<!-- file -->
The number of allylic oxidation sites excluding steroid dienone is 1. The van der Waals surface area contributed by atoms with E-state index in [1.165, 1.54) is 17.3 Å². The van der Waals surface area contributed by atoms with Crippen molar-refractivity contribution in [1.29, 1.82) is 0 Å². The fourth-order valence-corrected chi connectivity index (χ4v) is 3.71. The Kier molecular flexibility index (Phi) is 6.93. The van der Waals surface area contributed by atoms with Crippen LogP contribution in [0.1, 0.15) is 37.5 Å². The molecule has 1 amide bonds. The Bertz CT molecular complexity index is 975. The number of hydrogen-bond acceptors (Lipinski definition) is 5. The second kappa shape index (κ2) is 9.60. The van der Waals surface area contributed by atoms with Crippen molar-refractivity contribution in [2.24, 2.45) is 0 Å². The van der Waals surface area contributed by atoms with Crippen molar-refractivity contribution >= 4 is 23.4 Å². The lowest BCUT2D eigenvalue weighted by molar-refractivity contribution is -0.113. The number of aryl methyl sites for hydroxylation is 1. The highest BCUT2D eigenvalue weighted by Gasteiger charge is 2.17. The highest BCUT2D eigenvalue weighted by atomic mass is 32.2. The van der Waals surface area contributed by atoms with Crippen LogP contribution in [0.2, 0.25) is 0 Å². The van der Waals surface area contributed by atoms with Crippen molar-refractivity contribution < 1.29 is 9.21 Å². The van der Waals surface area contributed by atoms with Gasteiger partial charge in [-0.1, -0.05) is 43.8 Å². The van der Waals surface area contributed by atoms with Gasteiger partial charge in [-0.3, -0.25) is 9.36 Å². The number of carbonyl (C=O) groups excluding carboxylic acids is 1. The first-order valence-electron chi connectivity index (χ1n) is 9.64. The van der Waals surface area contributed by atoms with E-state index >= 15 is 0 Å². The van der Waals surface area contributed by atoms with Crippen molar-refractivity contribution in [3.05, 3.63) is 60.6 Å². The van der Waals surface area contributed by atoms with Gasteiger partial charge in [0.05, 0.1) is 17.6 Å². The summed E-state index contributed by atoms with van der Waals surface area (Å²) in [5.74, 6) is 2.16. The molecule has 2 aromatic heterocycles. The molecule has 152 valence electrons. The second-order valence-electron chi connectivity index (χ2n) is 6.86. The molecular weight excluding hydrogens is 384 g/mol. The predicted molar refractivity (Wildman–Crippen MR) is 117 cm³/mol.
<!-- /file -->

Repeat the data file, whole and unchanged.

The number of allylic oxidation sites excluding steroid dienone is 1. The van der Waals surface area contributed by atoms with E-state index in [1.165, 1.54) is 17.3 Å². The van der Waals surface area contributed by atoms with Crippen molar-refractivity contribution in [1.29, 1.82) is 0 Å². The fourth-order valence-corrected chi connectivity index (χ4v) is 3.71. The Kier molecular flexibility index (Phi) is 6.93. The van der Waals surface area contributed by atoms with Crippen LogP contribution in [0.1, 0.15) is 37.5 Å². The molecule has 1 amide bonds. The Bertz CT molecular complexity index is 975. The number of hydrogen-bond acceptors (Lipinski definition) is 5. The second kappa shape index (κ2) is 9.60. The van der Waals surface area contributed by atoms with Crippen molar-refractivity contribution in [2.24, 2.45) is 0 Å². The van der Waals surface area contributed by atoms with Crippen molar-refractivity contribution >= 4 is 23.4 Å². The lowest BCUT2D eigenvalue weighted by molar-refractivity contribution is -0.113. The number of aryl methyl sites for hydroxylation is 1. The highest BCUT2D eigenvalue weighted by Gasteiger charge is 2.17. The highest BCUT2D eigenvalue weighted by atomic mass is 32.2. The van der Waals surface area contributed by atoms with Crippen LogP contribution in [0.2, 0.25) is 0 Å². The van der Waals surface area contributed by atoms with Crippen molar-refractivity contribution < 1.29 is 9.21 Å². The van der Waals surface area contributed by atoms with Gasteiger partial charge in [-0.1, -0.05) is 43.8 Å². The van der Waals surface area contributed by atoms with Gasteiger partial charge in [-0.3, -0.25) is 9.36 Å². The number of carbonyl (C=O) groups excluding carboxylic acids is 1. The first-order valence-electron chi connectivity index (χ1n) is 9.64. The van der Waals surface area contributed by atoms with E-state index >= 15 is 0 Å². The van der Waals surface area contributed by atoms with Crippen molar-refractivity contribution in [3.05, 3.63) is 60.6 Å². The van der Waals surface area contributed by atoms with Gasteiger partial charge in [0.05, 0.1) is 17.6 Å². The summed E-state index contributed by atoms with van der Waals surface area (Å²) in [5.74, 6) is 2.16. The molecule has 2 aromatic heterocycles. The molecule has 152 valence electrons. The second-order valence-electron chi connectivity index (χ2n) is 6.86. The molecular weight excluding hydrogens is 384 g/mol. The predicted molar refractivity (Wildman–Crippen MR) is 117 cm³/mol.